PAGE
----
Now
let's talk about using the word OR.






What
is the chance of getting a heads 


OR
a tails when you flip a coin? 





Well
hey, 


the
coin is either going to come up heads 


or
it is going to come up tails. 


That
means there is a 100% chance 


of
getting a heads or a tails. 





100%
= 1






The
chance of getting a heads is ... 











The
chance of getting a tails is ... 











It
looks like we have a pattern here too! 


It
looks like when we have the word OR 


with
independent events, we just add up the fractions. 


Like
this ... 





The
chance of a coin flip coming up heads OR tails is ... 











That
does work ... sometimes. 


But
sometimes it doesn't work.



Watch
... 





What
is the chance of getting a heads on the first flip of a coin 


OR
a heads on the second flip of the coin? 





If
we use the "just add them up" plan, we get ...






The
chance of getting a heads on the first flip 


or
the second flip is ... 











A
100% chance means that he thing will absolutely happen.



But
hey, both flips COULD come up tails. 


So
the chance that either the first flip will be heads 


OR
the second flip will be heads CAN'T be 100%. 





So
what's the deal? Why didn't this one work? 





It
doesn't work because the two things can overlap. 


That
is, both flips could be heads.



We
could draw a picture of this ... 











So
now we have to decide just exactly what we mean 


when
we say OR.



Do
we mean: 


One
thing happens or the other thing happens or both. 


Or
do we mean: 


One
thing happens or the other thing happens but not both. 





Long
ago, somebody decided that what OR means is ... 


"One
thing happens or the other thing happens OR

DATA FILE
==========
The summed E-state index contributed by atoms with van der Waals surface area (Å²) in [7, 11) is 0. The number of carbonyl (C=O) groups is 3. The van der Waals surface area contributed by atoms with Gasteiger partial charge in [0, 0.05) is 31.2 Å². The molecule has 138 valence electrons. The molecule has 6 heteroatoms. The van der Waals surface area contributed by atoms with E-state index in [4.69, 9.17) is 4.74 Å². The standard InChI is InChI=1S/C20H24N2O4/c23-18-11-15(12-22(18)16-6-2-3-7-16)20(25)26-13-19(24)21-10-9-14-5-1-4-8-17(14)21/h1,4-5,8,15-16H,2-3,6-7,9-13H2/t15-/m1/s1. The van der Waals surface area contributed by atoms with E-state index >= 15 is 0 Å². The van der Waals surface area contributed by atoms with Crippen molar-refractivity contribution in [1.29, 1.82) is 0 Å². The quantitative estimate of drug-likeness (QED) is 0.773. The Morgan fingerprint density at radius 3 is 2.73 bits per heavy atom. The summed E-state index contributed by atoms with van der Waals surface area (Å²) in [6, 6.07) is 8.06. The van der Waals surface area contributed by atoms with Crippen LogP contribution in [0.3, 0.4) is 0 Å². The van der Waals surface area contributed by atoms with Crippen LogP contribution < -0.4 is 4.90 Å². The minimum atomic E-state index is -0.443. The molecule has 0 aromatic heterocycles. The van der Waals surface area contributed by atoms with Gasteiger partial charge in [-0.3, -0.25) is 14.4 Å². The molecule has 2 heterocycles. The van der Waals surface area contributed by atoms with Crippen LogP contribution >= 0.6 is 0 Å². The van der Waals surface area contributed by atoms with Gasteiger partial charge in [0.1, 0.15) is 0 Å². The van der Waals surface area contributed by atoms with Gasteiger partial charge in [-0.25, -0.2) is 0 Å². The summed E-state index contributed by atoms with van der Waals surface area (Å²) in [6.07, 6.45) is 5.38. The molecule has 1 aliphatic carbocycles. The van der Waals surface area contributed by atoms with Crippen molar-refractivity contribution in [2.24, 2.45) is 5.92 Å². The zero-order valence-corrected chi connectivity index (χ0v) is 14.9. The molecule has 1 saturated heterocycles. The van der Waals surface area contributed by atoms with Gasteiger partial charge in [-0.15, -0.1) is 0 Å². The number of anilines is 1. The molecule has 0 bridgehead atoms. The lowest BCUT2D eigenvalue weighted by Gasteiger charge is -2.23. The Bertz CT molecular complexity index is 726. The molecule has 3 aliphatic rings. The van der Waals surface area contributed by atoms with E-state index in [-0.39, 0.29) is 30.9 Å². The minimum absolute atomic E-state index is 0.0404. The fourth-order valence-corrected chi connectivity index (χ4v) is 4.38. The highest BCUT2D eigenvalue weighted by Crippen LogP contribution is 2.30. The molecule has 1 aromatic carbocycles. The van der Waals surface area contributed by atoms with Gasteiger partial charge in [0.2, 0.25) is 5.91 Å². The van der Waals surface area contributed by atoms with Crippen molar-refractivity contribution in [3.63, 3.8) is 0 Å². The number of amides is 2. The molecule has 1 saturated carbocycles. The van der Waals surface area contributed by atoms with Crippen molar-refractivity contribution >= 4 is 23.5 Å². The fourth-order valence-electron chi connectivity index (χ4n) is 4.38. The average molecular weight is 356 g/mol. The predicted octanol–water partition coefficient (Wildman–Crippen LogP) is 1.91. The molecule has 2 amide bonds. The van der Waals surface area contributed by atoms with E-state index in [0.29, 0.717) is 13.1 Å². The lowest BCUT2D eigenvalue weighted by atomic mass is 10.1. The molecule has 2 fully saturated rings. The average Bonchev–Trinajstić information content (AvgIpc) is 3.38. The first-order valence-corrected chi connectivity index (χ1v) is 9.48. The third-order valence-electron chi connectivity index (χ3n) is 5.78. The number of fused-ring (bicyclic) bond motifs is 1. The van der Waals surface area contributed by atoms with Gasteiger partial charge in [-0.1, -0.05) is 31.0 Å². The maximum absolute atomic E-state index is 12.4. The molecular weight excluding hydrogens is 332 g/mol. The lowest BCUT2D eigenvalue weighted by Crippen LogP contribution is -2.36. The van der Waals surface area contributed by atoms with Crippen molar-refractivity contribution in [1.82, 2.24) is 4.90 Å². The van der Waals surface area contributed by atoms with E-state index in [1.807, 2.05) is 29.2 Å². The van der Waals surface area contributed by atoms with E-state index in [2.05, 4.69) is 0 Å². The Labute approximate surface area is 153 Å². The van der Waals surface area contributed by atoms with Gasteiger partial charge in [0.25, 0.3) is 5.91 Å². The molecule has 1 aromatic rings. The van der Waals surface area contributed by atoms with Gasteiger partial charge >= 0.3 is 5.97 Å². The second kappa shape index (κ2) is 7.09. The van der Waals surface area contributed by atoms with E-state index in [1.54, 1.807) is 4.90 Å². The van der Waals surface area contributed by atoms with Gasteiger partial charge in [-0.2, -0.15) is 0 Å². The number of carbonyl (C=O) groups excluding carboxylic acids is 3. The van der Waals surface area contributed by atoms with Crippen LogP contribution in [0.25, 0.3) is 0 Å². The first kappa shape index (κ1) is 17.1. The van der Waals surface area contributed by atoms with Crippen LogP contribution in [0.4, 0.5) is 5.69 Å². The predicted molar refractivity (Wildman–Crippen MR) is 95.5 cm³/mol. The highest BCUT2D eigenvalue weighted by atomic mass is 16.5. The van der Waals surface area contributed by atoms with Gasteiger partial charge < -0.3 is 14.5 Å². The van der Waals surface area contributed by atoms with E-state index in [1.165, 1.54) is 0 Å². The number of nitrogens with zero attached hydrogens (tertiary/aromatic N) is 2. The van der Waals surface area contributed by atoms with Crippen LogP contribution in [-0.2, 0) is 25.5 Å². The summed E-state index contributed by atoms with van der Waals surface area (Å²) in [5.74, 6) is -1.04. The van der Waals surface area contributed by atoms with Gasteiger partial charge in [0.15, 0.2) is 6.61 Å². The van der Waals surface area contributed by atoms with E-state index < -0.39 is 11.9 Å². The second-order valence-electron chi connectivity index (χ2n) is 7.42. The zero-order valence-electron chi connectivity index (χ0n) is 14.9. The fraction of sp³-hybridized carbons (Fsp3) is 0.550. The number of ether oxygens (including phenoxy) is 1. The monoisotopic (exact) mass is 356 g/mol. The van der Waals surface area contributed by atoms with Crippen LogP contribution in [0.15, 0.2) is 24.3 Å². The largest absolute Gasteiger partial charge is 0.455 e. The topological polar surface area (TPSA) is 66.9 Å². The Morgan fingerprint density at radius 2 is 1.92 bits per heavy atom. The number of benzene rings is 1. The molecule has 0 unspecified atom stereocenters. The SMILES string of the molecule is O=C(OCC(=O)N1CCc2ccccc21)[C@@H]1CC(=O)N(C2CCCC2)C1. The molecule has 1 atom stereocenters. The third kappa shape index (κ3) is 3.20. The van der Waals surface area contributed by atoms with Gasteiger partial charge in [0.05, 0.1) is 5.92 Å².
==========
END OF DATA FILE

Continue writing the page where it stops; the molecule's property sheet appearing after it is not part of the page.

BOTH." 





If
they wanted to leave out the "or both" part, they call it
an ... 





EXCLUSIVE
OR






That
name is pretty long, 


so
sometimes they shorten it to ... 





XOR






Review
Time: 






AND 
One AND the
other. 




OR 
One OR the
other OR both 




XOR 
One or the
other BUT NOT BOTH 






When
we figure out the ones that use OR, 


we
need a way not to count the overlap part twice. 











If
you look close, you will see that the overlap part 


is
where the first flip comes up heads 


and
the second flip comes up heads too. 





To
get rid of the double counting. 


That
means the chance of one thing OR the other 


(or
both) happening, is ... 











So
for our coin flips, we have ... 

















So
there is a 75% chance that the first flip, 


or
the second flip, or both, will be a heads. 





There is
another way to look at this OR calculation 


that
might be easier to understand. 


If it is,
great. If not, forget it. At least for now. 


Here it
is ... 





Think
about what you don't want to happen. 


You are
looking for the chance of a heads 


on
the first flip OR the second
flip. 


The
only way you don't get that is if you get a tails 


on
the first flip AND the second
flip 


Rather
than calculating the OR with all it's overlaps to worry about, 


just
calculate the other side, THE AND, and subtract that from
100%. 





An
AND is just a multiplication. 





Example: 





What's
the chance of getting a heads on the first or second coin flip. 


The
opposite of this is getting a tails on the first AND second
flip, 


so
calculate that and subtract it from 100%. 





The
chance of getting a tails on the first flip is 50% ... 


The
chance of getting a tails on the second flip is 50% ... 





The
chance of getting a tails on the first AND second flips is ... 





50% × 50%
= 25%






So
the chance of this NOT happening, is ... 





100%  25%
= 75%






And
if we didn't get a tails on the first and second flips, 


that
means one or the other or both was a heads. 


The
same answer, what a shock! 





copyright 2005 Bruce Kirkpatrick